It is only some days you come across a Llama Farmer. So when I recently caught up with Western Australia-based farmer Nichelle Scholz of Fox Hill Llamas, I had a lot of questions! I have always held a quiet fascination with these quirky-looking creatures. They appear like a cross between a camel with long necks and cute heads and a mountain goat with shaggy coats. And they have the most adorable face with large eyes and long eyelashes that would envy any red carpet event. There’s something about them that makes me smile.

At any given time, Nichelle’s property holds a herd of 25 personable llamas, allowing room for a few visiting llamas to add to the pack. Initially purchased as llama lawnmowers for their large rural property, it soon became evident that these friendly creatures could have value, too, by using their soft lanolin-free wool. As llama wool is soft and lanolin free, they adapted regular sheep shears to include extra teeth and added oil to cool the comb down. “The llamas generally stand quite still. Some move back and forth a bit, and the odd one who is nervous may jump initially but will calm down pretty quickly. Every year they are shorn, they are more relaxed, which is usually quite quick for each animal. They are clever and seem to know that we mean no harm to them”.

Llama wool is easily felted and is a technique Nichelle uses to make her Fox Hill Llamas homewares range, including vessels, rugs, throws, and dryer balls. She even uses the remnants to make bird nesters – an idea she had after seeing local birds make off with the fiber and discovering their nests in local trees. Using every last “drop,” Nichelle also recycles sanitized llama poo, mixing it with recycled pulp to produce Llama Poo Paper! Fascinated? Nichelle shares more about her llama farming journey below.

When and why did you choose to raise Llamas on your property?   I think I decided to raise llamas as a child, although I didn’t know it until much later. Something is enchanting about a llama encounter, and at the age of five, I met one and fell in love with them. When I was old enough to have my driver’s license, I contacted Burnbrook Llama Farm in Western Australia and asked if I could visit for work experience. Luckily for me, the answer was kind and generous, ‘Yes,’ and I have smitten all over again. I was drawn in by their quiet curiosity, intelligence, and gentle nature. I found them quite fascinating, with so many similarities to other animals and so many differences.

Thirteen years later, my husband and I would find ourselves a beautiful and unique piece of land south of Perth. We wished to enjoy it sustainably, with little impact on the ground and existing wildlife. I found myself again drawn to llamas with their minimal environmental impact. This time a visit to the llama farm saw us leave as llama owners.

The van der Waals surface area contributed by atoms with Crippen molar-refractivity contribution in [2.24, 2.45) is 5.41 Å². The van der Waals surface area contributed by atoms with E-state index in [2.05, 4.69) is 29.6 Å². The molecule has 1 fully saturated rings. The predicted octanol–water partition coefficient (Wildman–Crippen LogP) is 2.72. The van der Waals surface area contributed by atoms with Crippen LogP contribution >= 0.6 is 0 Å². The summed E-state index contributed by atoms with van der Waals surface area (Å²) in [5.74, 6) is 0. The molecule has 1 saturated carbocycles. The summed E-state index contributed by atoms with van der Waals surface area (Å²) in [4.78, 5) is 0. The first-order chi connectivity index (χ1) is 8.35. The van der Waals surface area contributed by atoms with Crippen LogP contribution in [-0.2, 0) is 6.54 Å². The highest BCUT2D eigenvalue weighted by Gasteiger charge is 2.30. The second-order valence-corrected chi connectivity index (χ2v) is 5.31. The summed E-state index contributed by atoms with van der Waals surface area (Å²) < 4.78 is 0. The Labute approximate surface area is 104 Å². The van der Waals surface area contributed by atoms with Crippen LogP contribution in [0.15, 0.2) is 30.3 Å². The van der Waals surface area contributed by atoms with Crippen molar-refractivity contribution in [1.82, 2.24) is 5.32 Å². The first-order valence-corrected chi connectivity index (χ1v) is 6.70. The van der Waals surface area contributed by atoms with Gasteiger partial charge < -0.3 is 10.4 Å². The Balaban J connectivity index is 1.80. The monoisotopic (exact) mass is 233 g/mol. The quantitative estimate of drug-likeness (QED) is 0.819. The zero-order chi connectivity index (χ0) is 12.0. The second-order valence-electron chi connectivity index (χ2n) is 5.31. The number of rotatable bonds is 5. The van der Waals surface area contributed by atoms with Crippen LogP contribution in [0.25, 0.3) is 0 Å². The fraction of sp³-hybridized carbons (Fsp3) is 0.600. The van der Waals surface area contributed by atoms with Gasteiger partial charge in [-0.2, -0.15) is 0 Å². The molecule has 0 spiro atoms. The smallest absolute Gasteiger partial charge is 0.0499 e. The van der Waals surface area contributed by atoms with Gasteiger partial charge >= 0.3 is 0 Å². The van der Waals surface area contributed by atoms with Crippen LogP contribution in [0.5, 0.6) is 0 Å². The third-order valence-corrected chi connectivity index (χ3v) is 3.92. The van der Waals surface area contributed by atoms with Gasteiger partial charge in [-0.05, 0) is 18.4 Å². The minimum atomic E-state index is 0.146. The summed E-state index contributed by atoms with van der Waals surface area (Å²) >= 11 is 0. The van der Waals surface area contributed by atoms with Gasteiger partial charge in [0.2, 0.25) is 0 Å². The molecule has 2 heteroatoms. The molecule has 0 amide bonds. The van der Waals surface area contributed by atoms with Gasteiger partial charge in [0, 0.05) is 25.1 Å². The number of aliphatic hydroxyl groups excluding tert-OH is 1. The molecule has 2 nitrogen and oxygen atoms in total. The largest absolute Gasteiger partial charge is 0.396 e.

What inspired you to start working with Llama Fiber? What do you make with it? When we purchased our first llamas, we had no intention of farming them. We wished for a small herd to share our land and keep the grass down. Becoming increasingly aware that many people had never seen a llama or didn’t know the difference between alpacas and llamas encouraged our family to discuss them. People were often bewildered when we mentioned that we had llamas on our property. A barrage of questions would follow, constantly questioning or requiring a justification of their value. A comment regarding one of our dearest llamas was playing on my mind when I decided I wanted to give each animal tangible worth. I decided to do this to end the ‘lack of worth’ assumption and show my children how to do it. I was in tune with the usual llama products and decided to make anything but those. I didn’t want to copy someone else’s ideas and hard work. I had loudly heard all the negatives about using llama fiber, so used these to design my products. I now make llama fiber home decor products and a range of handmade recycled paper with llama fiber and llama poo.

Describe a typical day for Fox Hill Llamas. Each day can vary quite a lot. All days begin and end with checking social media and email, preparing orders from the store, sourcing supplies, and working with the llamas. Some tasks are routine, but most need to be flexible. I create daily and prioritize my day for the time I have between my children’s school hours and mail run.

Each week will consist of some fiber processing, papermaking, and creating. The weather largely influences my choice of tasks, as most of my work takes place outdoors. Days with unsuitable weather drive me indoors to complete the job I have put aside

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